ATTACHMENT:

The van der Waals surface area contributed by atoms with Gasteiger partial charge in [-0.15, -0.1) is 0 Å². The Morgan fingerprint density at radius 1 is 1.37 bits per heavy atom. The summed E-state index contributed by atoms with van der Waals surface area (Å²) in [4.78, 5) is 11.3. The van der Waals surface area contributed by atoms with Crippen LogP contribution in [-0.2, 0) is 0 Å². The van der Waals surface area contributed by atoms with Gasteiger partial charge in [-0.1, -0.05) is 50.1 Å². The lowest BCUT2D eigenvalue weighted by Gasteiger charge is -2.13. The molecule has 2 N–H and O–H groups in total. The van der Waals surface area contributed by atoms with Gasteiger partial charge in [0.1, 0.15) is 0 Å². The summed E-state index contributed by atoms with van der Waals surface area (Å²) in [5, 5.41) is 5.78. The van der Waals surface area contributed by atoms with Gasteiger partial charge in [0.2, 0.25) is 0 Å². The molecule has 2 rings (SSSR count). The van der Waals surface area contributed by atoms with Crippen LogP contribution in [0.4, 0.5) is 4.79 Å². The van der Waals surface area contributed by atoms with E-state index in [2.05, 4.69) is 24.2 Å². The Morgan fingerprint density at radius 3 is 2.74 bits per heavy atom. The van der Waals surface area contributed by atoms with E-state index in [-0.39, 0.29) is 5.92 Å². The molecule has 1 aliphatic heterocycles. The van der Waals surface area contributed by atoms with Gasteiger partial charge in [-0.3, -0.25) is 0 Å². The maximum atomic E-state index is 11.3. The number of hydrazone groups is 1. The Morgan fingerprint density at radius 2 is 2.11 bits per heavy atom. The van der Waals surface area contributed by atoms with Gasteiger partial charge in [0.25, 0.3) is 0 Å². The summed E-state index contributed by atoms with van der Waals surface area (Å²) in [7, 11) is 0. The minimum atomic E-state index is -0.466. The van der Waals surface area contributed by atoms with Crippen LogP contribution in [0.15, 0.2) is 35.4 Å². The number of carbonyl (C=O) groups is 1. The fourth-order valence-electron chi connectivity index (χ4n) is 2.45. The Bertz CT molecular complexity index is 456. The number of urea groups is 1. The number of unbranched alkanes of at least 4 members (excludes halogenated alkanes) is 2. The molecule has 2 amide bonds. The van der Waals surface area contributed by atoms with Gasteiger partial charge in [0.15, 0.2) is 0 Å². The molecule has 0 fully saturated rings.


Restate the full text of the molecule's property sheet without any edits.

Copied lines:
The van der Waals surface area contributed by atoms with Gasteiger partial charge in [-0.15, -0.1) is 0 Å². The Morgan fingerprint density at radius 1 is 1.37 bits per heavy atom. The summed E-state index contributed by atoms with van der Waals surface area (Å²) in [4.78, 5) is 11.3. The van der Waals surface area contributed by atoms with Crippen LogP contribution in [-0.2, 0) is 0 Å². The van der Waals surface area contributed by atoms with Gasteiger partial charge in [-0.1, -0.05) is 50.1 Å². The lowest BCUT2D eigenvalue weighted by Gasteiger charge is -2.13. The molecule has 2 N–H and O–H groups in total. The van der Waals surface area contributed by atoms with Gasteiger partial charge in [0.1, 0.15) is 0 Å². The summed E-state index contributed by atoms with van der Waals surface area (Å²) in [5, 5.41) is 5.78. The van der Waals surface area contributed by atoms with Gasteiger partial charge in [0.2, 0.25) is 0 Å². The molecule has 2 rings (SSSR count). The van der Waals surface area contributed by atoms with Crippen LogP contribution in [0.4, 0.5) is 4.79 Å². The van der Waals surface area contributed by atoms with E-state index in [2.05, 4.69) is 24.2 Å². The Morgan fingerprint density at radius 3 is 2.74 bits per heavy atom. The van der Waals surface area contributed by atoms with E-state index in [-0.39, 0.29) is 5.92 Å². The molecule has 1 aliphatic heterocycles. The van der Waals surface area contributed by atoms with Gasteiger partial charge in [-0.3, -0.25) is 0 Å². The maximum atomic E-state index is 11.3. The number of hydrazone groups is 1. The Morgan fingerprint density at radius 2 is 2.11 bits per heavy atom. The van der Waals surface area contributed by atoms with Gasteiger partial charge in [0.25, 0.3) is 0 Å². The summed E-state index contributed by atoms with van der Waals surface area (Å²) in [7, 11) is 0. The minimum atomic E-state index is -0.466. The van der Waals surface area contributed by atoms with Crippen LogP contribution in [0.15, 0.2) is 35.4 Å². The number of carbonyl (C=O) groups is 1. The fourth-order valence-electron chi connectivity index (χ4n) is 2.45. The Bertz CT molecular complexity index is 456. The number of urea groups is 1. The number of unbranched alkanes of at least 4 members (excludes halogenated alkanes) is 2. The molecule has 2 amide bonds. The van der Waals surface area contributed by atoms with Gasteiger partial charge in [0.15, 0.2) is 0 Å². The molecule has 0 fully saturated rings.